connected with General Lee's surrender to General Grant at Appomattox. The correspondence was elicited by an interesting sketch written by Mrs. Jefferson Davis for the New York World, in which Mrs. Davis inadvertently gave the error a fresh lease of life by her distinguished endorsement, the statement being that General Lee offered his sword to General Grant when he surrendered, which the latter, in the language of Mrs. Davis, ‘did not keep as a trophy, but respectfully returned to the hand which had made its fame as deathless at that of Excalibur.’ To clear up a point of great historical interest and to correct finally and authoritatively an error that was gaining popular currency, Mr. Bird, in May last, addressed the following letter to Colonel Marshall, who was on General Lee's staff and was present during the interview between Lee and Grant:
This text is part of:
Table of Contents:
The Ladies' Confederate Memorial Association Listens to a masterly oration by Judge Charles E. Fenner .
Memoir of Jane Claudia Johnson .
A paper read by Charles M. Blackford , of the Lynchburg Bar , before the Tenth annual meeting of the Virginia State Bar Association , held at old Point Comfort, Va. , July 17 - 19 , 1900 .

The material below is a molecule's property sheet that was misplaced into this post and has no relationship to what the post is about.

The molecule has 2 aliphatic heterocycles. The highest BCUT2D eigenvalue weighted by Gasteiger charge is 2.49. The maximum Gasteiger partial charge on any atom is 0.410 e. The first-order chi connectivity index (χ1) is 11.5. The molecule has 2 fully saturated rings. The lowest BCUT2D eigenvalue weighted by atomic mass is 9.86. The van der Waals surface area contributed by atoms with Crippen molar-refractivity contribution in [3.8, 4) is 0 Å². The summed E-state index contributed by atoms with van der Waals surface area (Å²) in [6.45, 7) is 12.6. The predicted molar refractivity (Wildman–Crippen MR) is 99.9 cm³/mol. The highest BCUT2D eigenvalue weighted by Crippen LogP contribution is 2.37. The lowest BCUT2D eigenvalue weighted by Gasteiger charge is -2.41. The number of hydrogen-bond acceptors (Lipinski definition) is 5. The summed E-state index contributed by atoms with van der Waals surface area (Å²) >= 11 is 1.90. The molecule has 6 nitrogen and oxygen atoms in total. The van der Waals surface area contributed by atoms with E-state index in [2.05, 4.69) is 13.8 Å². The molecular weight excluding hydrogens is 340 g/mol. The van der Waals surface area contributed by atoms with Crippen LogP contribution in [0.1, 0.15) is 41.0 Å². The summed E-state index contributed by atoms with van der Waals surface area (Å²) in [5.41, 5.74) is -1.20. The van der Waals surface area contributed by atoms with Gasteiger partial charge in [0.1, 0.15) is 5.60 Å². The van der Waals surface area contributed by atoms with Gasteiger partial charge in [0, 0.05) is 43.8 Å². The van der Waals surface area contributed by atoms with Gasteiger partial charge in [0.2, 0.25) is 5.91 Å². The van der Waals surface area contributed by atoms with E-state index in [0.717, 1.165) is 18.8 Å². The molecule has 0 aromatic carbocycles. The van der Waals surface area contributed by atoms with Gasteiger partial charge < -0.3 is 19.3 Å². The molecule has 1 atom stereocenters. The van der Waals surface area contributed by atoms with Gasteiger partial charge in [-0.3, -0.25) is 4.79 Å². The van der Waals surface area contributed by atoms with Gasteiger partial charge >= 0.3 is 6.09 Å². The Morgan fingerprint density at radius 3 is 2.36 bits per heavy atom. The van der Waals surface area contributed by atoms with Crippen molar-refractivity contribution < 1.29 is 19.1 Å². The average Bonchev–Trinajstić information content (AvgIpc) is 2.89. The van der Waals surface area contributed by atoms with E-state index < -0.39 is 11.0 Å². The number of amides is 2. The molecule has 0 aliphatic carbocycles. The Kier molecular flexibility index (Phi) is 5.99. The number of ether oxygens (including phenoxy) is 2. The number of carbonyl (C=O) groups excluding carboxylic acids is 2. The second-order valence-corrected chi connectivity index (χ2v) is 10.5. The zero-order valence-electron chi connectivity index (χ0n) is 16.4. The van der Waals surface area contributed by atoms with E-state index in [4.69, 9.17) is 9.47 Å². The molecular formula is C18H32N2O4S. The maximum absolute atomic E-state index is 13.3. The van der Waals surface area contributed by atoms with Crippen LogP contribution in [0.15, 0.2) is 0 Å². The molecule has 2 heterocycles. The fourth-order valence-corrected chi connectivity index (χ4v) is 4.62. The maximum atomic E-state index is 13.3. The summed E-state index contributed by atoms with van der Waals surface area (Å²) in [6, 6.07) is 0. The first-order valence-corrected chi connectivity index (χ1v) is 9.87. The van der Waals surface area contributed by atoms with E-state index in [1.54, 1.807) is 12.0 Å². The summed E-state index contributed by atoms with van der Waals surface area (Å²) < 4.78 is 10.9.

An address delivered before A. P. Hill Camp Confederate Veterans , by ex-governor William Evelyn Cameron , at Petersburg, Va. , January 19th , 1901 .
General Sherman 's conduct.
Butler 's order.
Surprise and consternation.
Conflict of the Sixth Massachusetts regiment with citizens.
Our torpedo boat. [ Cleveland plain dealer , August , 1901 .]
Extract from a reunion speech delivered by Governor Taylor .
This work is licensed under a Creative Commons Attribution-ShareAlike 3.0 United States License.
An XML version of this text is available for download, with the additional restriction that you offer Perseus any modifications you make. Perseus provides credit for all accepted changes, storing new additions in a versioning system.